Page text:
You work so hard! So why do you feel like you aren’t making any money? Competition is tough, you’re constantly having to under price your jobs, and still not growing.

You probably made pretty good money when you just started, but then you grew bigger and had to hire a few more people on. Which is great, but that means you have to pay them too, meaning less money in your pocket. Expenses like wages, trucks, gas, equipment, supplies and insurance add up quick.

By tracking your expenses you can better watch where your money is going. Charging the same price as when you first started provides too small of a profit margin when expenses increase as you expand your business. To keep your business alive you must adjust your rates, but keep them competitive. Most importantly, become more efficient in your work. Make your team work smarter and faster. You should focus on finding more clients and expanding what you offer clients. The more you invest in your company the more you will see in return. Invest some of your profit into things like better equipment and quality workers.

Managing Labor Expenses

Labor expenses add up fast. Every minute your guys spend at the shop, filling the trucks, picking up materials and shooting the sh** is costing you money. Even though they are making you money on the job site, it is those moments in between that are slowing your turn-over rate and costing you on labor. Paying attention to your staff’s habits will help you cut costs. Why do the guys need to meet at the shop each morning, isn’t faster for everyone to meet at the job site? Also, why in the world would you send two guys to pick up two boxes of product when Wolf Creek will deliver it directly to the job site FOR FREE (no strings attached)? Have them fill trucks up at the end of the day if needed and have team meetings once a week. It is the little things that will add up over time.

Managing Your Estimates

Understanding the time a job will take, the labor, client expectations and scope of the job is a skill that comes with practice. Your estimate needs to not only consider expenses but the expectation of your customer. For instance, installing a kit water feature is a simple 1/2 day job for one or two guys. If you are installing for a millionaire who is used to top dollar, you should probably price based on his expectation. Even if you are over pricing, under pricing in this case will most likely do more harm. Under-pricing by his expectation may reflect the quality of the work. If he/she is used to paying top dollar for everything, a super low-ball price will make the homeowner have less confidence in your company. Understanding the area, culture and expectations of your customer will mean the difference between a profitable job and a highly profitable job.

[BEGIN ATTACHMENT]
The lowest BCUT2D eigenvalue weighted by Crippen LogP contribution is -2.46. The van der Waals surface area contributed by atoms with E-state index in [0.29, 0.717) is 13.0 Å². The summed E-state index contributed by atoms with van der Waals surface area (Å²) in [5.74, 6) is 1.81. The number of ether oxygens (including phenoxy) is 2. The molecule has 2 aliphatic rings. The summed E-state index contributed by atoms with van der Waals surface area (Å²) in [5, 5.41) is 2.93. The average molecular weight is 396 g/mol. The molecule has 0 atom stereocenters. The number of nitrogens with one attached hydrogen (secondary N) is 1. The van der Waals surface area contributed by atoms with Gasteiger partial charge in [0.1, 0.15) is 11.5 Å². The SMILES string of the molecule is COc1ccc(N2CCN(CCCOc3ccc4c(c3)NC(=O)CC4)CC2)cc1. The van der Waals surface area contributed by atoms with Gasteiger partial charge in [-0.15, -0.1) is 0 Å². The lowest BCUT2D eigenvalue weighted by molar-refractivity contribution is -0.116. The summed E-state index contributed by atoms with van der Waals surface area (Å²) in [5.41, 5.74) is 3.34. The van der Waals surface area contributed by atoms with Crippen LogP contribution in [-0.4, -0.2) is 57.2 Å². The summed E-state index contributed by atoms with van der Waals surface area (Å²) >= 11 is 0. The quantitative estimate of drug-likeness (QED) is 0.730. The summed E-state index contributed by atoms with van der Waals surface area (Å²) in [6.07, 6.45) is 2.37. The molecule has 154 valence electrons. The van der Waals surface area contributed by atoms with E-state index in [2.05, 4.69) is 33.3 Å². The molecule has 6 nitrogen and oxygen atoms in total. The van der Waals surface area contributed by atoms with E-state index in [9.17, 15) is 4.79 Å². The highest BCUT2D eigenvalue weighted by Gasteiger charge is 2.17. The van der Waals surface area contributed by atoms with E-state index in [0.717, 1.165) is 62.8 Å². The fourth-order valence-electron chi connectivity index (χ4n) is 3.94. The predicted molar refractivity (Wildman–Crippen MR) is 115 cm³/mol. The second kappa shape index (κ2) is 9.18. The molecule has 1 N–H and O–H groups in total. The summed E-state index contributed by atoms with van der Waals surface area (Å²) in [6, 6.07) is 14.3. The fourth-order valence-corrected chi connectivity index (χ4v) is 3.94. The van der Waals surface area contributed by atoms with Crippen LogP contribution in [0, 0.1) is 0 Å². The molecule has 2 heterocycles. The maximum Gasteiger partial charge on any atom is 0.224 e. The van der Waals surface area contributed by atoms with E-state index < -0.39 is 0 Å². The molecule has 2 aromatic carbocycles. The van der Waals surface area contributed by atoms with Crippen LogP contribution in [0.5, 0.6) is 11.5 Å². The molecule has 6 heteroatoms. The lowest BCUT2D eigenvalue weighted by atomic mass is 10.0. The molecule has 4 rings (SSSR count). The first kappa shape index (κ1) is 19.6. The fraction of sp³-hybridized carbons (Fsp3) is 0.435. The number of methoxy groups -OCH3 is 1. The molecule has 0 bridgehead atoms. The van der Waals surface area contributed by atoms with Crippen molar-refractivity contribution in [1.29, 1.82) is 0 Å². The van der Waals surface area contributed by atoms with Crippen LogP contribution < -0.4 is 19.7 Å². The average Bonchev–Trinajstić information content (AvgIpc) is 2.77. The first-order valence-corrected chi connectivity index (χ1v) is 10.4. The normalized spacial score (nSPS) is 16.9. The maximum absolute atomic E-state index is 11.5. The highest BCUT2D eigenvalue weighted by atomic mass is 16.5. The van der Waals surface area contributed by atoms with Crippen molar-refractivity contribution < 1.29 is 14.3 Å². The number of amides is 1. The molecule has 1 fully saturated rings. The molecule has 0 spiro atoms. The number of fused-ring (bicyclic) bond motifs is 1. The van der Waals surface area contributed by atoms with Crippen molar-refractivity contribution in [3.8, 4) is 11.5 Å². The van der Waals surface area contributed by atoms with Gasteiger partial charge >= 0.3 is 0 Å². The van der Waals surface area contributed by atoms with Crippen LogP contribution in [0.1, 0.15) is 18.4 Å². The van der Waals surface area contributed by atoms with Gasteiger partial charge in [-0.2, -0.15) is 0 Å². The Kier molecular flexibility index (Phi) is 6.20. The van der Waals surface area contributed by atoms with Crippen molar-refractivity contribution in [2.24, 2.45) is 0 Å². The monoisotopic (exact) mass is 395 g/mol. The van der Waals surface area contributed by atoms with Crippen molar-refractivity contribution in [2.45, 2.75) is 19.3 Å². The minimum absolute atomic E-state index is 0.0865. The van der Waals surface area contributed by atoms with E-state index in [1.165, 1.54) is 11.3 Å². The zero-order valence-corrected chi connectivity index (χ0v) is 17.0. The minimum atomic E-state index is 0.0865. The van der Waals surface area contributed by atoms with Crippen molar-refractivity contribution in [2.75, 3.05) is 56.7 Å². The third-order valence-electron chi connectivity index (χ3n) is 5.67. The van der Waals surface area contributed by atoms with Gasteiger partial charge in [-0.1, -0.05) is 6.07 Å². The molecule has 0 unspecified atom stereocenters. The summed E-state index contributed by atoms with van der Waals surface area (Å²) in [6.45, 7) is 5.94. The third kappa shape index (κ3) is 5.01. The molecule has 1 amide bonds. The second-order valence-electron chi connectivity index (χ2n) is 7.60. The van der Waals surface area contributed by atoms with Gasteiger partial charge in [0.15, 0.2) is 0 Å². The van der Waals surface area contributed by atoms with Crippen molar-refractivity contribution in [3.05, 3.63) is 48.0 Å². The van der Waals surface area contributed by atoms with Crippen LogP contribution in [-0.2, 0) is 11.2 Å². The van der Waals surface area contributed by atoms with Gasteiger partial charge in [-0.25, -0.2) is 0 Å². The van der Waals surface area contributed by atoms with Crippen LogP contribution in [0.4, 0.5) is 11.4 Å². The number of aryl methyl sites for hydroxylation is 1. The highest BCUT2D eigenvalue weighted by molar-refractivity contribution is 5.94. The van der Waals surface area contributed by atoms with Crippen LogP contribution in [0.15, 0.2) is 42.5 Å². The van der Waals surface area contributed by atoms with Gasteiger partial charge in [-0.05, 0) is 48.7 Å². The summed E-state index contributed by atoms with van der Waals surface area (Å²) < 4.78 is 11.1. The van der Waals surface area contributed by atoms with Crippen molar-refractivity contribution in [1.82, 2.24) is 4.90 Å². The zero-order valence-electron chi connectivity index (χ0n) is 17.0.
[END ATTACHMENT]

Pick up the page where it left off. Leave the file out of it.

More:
Also, be sure to account for mistakes and unexpected over times. You don’t want your company to take the hit for any hick-ups in the project. It is just life, mistakes and mishaps happen. Pressure your bottom line to account for extra product and more labor payouts. The last thing you want to do is go back to the homeowner asking for more money.

Standing Out From the Crowd

According to the National Association of Landscape Professionals, 2016 there were 474,237 landscape industry businesses in the United States. That means there is a ton of competition to go up against. How many times have you heard a client say, “Bob’s Landscaping will do it for less…”? As a business owner you must differentiate yourself from your competition. It will be different for each company, focus on the good qualities of your business that come of your competitors may lack in. Such as, training, licensing, special certifications, workforce, quality, reliable, timeliness or customer service.

In same cases you will have to have that conversation with customers, however making your company’s strengths clear may generate you more business on its own. Many companies are utilizing social mediums such as Facebook, Twitter and Instagram to connect with customers and show off their work. Email blasts, an updated website and informative flyers can also convey your message.

Identifying Upsells

Upsells are all around you. The owner of Wolf Creek wrote a great article here about changing your sales mindset. Scott explains:

“We all do it. I remember years ago talking with landscapers about landscape lighting. I heard the same objection over and over, ‘My customers would never pay that kind of money for this stuff.’ Well, landscape lighting has been one of the fastest and consistent growth segments for the past 14 years. Now virtually every landscaper does at least some lighting.

Apparently the customers of landscapers will pay that kind of money! This is a perfect example of Projection of Values. To project values means, you assign the same values, perceptions, wants, needs, desires, expectations that YOU HAVE to your customers. You believe they will not pay for landscape lighting because you would not. This is a fatal error. By doing this you have killed sales before you even try.”

Once you understand that, take it a step further and apply it to upselling. If the homeowner is having you install an irrigation system, why not do lighting while you’re there. If they are also having you add lighting, why not add on a Nutone system to make their new space bug free. It is common sense. You’re already there, add to your bottom line and make their yard a dream come true. Yes, they will be spending more, but for most clients, they had already expected to drop a few bands anyways.

Your proposal doesn’t have to be fancy. Draw up a quote and sketch out what their yard could look like with your recommendations.

Making money in the industry is about changing your habits. Change little things in your business operations and expect a more profitable year!

 

 

 

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